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McCullers develops the character of John Singer with much greater depth in this chapter, almost the exact center of the novel. Thus far, the reader has a clear idea of Singerís adoration of his friend Spiros Antonapoulos, but the focus of the novel has been more from the point of view of the four figures who project their own needs for love and understanding onto Singer. What Singer has thought of them has been largely left to conjecture. Here, we find out that Singer is quite preoccupied with the feelings of these four people, but only in a curious, distanced sort of way. Of Jake Blount, for instance, he writes to Spiros, "He thinks he and I have a secret together but I do not know what it is." The effect of the delay in giving his point of view and then showing that he feels a little bewildered by all these lonely hearts is almost comic. They have made an all-knowing, all-understanding idol of him, and, in fact, he knows very little.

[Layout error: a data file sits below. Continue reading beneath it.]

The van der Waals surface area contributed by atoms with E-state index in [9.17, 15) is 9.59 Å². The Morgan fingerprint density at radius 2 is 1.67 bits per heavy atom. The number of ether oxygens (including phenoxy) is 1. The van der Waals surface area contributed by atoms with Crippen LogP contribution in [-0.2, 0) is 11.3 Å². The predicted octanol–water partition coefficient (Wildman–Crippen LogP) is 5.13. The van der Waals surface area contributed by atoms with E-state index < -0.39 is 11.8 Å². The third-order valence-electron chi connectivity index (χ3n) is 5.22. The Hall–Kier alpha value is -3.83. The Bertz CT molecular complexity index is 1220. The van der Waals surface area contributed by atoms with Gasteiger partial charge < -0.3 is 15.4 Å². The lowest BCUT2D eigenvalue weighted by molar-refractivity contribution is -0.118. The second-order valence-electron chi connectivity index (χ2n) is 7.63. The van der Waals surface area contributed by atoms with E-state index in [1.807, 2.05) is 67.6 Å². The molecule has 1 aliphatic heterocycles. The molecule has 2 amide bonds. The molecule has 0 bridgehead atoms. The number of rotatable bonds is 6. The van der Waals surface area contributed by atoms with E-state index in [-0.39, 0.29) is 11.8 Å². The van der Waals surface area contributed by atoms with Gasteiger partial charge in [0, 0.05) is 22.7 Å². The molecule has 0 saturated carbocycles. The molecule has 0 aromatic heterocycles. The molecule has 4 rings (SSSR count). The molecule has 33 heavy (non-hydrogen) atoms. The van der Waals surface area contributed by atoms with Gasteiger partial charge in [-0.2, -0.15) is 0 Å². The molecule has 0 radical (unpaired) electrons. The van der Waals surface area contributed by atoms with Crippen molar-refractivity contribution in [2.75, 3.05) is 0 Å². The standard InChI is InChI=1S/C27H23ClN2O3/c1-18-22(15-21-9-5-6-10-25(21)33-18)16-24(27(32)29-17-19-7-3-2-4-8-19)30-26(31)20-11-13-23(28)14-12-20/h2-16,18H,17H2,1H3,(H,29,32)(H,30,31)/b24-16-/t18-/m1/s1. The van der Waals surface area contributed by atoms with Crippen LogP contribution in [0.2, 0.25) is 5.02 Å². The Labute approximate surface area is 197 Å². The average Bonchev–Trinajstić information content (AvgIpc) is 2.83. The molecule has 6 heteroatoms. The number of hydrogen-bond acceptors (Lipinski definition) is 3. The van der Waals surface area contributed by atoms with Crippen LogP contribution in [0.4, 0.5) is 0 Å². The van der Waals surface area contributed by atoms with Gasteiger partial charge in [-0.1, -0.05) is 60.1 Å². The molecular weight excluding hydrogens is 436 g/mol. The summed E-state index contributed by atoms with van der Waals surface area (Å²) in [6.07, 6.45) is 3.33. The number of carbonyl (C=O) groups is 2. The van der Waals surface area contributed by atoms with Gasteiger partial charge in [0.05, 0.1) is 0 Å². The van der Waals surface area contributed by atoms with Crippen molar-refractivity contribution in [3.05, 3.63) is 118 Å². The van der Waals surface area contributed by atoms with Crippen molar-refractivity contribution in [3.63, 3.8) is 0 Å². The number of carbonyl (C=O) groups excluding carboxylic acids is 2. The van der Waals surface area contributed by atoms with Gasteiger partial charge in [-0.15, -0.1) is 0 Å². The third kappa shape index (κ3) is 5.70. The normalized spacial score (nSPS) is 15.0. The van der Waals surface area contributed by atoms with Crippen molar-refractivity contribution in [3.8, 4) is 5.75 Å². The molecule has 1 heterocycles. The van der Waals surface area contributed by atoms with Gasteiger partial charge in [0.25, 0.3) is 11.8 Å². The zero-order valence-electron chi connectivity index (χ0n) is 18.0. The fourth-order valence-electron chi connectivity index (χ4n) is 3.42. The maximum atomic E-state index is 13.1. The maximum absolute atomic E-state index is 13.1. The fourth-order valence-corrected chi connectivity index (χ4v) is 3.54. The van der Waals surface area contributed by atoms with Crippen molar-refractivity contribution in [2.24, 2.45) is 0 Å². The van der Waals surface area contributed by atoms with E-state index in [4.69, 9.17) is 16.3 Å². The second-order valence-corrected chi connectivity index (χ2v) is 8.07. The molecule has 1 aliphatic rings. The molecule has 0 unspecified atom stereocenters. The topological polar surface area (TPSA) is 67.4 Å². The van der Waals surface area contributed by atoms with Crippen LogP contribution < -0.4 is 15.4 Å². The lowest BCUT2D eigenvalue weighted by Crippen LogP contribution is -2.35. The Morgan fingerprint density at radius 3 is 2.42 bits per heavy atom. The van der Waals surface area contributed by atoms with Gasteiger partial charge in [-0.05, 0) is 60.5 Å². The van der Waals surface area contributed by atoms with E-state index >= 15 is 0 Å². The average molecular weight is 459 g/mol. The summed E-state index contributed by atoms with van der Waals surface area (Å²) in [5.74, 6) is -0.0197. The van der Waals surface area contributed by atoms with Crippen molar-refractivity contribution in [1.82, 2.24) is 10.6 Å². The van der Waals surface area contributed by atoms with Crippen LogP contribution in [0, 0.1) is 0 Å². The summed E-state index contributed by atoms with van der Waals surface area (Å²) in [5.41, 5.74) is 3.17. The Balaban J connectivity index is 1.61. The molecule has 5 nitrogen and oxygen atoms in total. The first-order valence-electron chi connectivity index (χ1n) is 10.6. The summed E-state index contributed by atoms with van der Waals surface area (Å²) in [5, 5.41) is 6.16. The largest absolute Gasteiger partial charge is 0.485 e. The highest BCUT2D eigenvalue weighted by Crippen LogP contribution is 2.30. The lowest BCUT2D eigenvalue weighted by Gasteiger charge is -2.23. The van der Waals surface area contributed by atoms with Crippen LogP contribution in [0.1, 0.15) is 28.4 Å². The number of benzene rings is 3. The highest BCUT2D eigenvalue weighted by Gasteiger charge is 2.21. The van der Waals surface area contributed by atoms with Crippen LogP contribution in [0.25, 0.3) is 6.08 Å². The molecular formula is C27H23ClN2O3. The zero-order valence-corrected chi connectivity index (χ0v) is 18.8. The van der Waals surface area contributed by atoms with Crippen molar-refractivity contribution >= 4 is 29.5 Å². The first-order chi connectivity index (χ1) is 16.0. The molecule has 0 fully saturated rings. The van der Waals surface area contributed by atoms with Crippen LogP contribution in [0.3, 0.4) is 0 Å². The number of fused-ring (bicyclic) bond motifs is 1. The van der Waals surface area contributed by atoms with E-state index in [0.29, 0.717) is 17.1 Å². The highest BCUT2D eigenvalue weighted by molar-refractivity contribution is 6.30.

A second aspect of his character developed here is his fastidious sense that it is every personís obligation to care for others, especially to take other peopleís feelings into account. Singer likes to have people around him. He is imminently polite and is always taken aback when someone else is impolite. When the four people come over to see him at the same time, he is shocked to find them being rude to one another. Singer is actually quite naive about the separations of his society. He doesnít seem to have been conditioned at all in the racism so prevalent in the U.S. and especially in the Southern states. Biff Brannon notices in an earlier chapter that Singer doesnít find it at all improper to invite a young girl to sit with him and another adult man in an all night cafe. As much as he has seen the stories of these four people, he doesnít know them very well at all. If he did, he would know that they have conflicting personalities.